The members of each group drew on their experiences and struggles as writers and tried to capture those efforts in metaphoric language (a device pretty much lacking in the earlier draft.). When one participant noted that learning to write was like learning to dance and developed that comparison by suggesting that relying on a teacher to edit your work was like learning dance steps by standing on your father's feet, the extended metaphor of writer as dancer emerged and several participants contributed powerful phrases. Musical images tumbled through the discussions because participant Michael Picone had—just a day or so before—directed us in exercises that explored the sound qualities of words by having us recite provocative words aloud in various rhythms. The exercises were part of his teacher demonstration, "Sounding Off: Playing with Language, Developing Writers," as a way to teach vocabulary lessons to enliven poetry.

Participant Mary Reed's demonstration on using history to prompt creative writing by visiting local Tampa graveyards suggested ideas of heritage, legacy, and Tampa's Latin history, which, in turn, suggested connections to the tango, samba, and rumba. About this time, ideas, phrases, and connections joyously exploded forth in each group, in large part because we had spent five weeks filling each other with inventive demonstrations, creative minilessons, and ideas generated by book discussions.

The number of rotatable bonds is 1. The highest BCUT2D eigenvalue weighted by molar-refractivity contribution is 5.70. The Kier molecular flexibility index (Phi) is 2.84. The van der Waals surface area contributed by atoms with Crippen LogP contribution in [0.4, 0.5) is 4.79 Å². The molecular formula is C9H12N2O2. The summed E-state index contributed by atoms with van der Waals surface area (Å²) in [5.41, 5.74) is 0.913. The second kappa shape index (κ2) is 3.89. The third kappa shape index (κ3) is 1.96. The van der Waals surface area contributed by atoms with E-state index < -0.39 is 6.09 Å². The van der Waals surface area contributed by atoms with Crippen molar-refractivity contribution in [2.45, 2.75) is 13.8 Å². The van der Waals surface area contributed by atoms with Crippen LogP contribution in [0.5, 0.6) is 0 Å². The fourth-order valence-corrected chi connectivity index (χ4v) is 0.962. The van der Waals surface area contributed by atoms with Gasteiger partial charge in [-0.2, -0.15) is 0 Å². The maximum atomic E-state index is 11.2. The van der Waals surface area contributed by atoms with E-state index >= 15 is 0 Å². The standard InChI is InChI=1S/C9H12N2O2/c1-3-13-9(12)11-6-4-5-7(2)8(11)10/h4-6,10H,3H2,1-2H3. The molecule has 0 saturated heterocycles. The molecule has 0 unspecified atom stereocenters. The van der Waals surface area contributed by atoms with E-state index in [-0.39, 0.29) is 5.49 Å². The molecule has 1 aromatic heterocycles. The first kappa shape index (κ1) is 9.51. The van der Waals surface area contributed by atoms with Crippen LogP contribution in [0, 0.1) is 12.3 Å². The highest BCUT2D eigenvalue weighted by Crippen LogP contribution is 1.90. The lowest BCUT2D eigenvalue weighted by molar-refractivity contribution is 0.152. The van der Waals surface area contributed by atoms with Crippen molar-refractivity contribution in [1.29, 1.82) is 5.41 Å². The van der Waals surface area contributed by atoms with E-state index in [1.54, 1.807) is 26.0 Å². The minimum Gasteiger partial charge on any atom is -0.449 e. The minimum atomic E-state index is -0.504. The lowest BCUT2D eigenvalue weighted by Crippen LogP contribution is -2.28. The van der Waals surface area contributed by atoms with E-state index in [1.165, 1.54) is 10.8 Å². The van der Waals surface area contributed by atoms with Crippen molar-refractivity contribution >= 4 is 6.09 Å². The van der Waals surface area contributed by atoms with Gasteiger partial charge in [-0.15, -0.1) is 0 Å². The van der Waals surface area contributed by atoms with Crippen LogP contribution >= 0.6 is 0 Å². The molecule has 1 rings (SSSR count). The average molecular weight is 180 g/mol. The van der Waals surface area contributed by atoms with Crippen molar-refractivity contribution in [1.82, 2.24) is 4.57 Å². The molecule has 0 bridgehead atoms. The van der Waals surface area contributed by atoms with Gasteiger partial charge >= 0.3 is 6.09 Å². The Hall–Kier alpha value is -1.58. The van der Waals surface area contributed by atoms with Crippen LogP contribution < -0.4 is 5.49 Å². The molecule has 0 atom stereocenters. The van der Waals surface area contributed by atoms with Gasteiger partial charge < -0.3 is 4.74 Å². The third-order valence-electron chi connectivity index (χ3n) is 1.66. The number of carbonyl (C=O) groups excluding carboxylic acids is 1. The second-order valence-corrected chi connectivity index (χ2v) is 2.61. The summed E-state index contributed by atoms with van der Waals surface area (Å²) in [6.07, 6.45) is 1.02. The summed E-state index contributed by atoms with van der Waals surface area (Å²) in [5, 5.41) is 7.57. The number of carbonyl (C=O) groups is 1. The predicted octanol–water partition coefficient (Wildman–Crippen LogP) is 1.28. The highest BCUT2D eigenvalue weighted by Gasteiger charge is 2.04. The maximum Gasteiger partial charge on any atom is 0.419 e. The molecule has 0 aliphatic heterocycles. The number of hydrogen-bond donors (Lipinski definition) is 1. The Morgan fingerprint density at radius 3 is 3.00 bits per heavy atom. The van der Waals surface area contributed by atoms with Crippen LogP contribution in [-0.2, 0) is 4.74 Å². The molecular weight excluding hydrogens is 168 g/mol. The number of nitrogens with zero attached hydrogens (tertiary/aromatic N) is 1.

The result of our small-group collaboration? After 20 minutes, we had four individual stanzas and several groups of additional phrases. Rita suggested that I take those efforts home and work them into one piece. Here are the results of this effort compiled from the suggestions of 24 summer institute participants:

I am a writer trying to be a poet.

I am a scribe, a sage of rhetorical expression, wondering, reflecting, and listening for rhythm's threads.
I tango instead of tap dance across the page.

I am a word dancer ready to climb off of my father's feet and dance on my own.
I glide through the lexicon strumming syllabic melodies, while witnessing the significance of a moment mirrored in articulated impression—often . . . an awkward, clumsy dance.

I salsa to the staccato strut the syntax demands.
I choreograph language within rhythmic confines, yet I succumb to the semantic plunge the arabesque implores.

I can not separate the dance from the dancer or the writer from the writing.
I fear none of my ideas are original, and . . . stroke the keyboard again and again without writing a word.